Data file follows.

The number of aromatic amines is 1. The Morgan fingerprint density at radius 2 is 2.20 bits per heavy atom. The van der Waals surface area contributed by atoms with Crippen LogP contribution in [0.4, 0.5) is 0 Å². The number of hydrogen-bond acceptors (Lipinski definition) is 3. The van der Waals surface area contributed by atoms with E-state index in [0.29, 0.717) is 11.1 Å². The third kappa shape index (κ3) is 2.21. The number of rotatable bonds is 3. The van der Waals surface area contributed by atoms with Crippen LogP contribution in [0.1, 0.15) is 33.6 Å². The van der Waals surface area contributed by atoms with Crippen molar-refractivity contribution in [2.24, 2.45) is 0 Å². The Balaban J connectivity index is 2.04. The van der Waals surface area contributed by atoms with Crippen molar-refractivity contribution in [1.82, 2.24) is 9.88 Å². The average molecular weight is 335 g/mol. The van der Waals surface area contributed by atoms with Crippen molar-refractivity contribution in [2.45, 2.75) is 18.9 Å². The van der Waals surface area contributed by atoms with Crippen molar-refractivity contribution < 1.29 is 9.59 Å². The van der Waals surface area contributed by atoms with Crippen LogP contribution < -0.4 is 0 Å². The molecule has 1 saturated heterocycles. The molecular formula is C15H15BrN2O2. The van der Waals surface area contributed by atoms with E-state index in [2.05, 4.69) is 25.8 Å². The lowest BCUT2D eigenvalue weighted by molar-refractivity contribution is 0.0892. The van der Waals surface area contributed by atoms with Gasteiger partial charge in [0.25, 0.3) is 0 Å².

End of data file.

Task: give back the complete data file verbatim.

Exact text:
The number of aromatic amines is 1. The Morgan fingerprint density at radius 2 is 2.20 bits per heavy atom. The van der Waals surface area contributed by atoms with Crippen LogP contribution in [0.4, 0.5) is 0 Å². The number of hydrogen-bond acceptors (Lipinski definition) is 3. The van der Waals surface area contributed by atoms with E-state index in [0.29, 0.717) is 11.1 Å². The third kappa shape index (κ3) is 2.21. The number of rotatable bonds is 3. The van der Waals surface area contributed by atoms with Crippen LogP contribution in [0.1, 0.15) is 33.6 Å². The van der Waals surface area contributed by atoms with Crippen molar-refractivity contribution in [2.24, 2.45) is 0 Å². The Balaban J connectivity index is 2.04. The van der Waals surface area contributed by atoms with Crippen molar-refractivity contribution in [1.82, 2.24) is 9.88 Å². The average molecular weight is 335 g/mol. The van der Waals surface area contributed by atoms with Crippen molar-refractivity contribution in [2.45, 2.75) is 18.9 Å². The van der Waals surface area contributed by atoms with Crippen molar-refractivity contribution < 1.29 is 9.59 Å². The van der Waals surface area contributed by atoms with Crippen LogP contribution < -0.4 is 0 Å². The molecule has 1 saturated heterocycles. The molecular formula is C15H15BrN2O2. The van der Waals surface area contributed by atoms with E-state index in [2.05, 4.69) is 25.8 Å². The lowest BCUT2D eigenvalue weighted by molar-refractivity contribution is 0.0892. The van der Waals surface area contributed by atoms with Gasteiger partial charge in [0.25, 0.3) is 0 Å².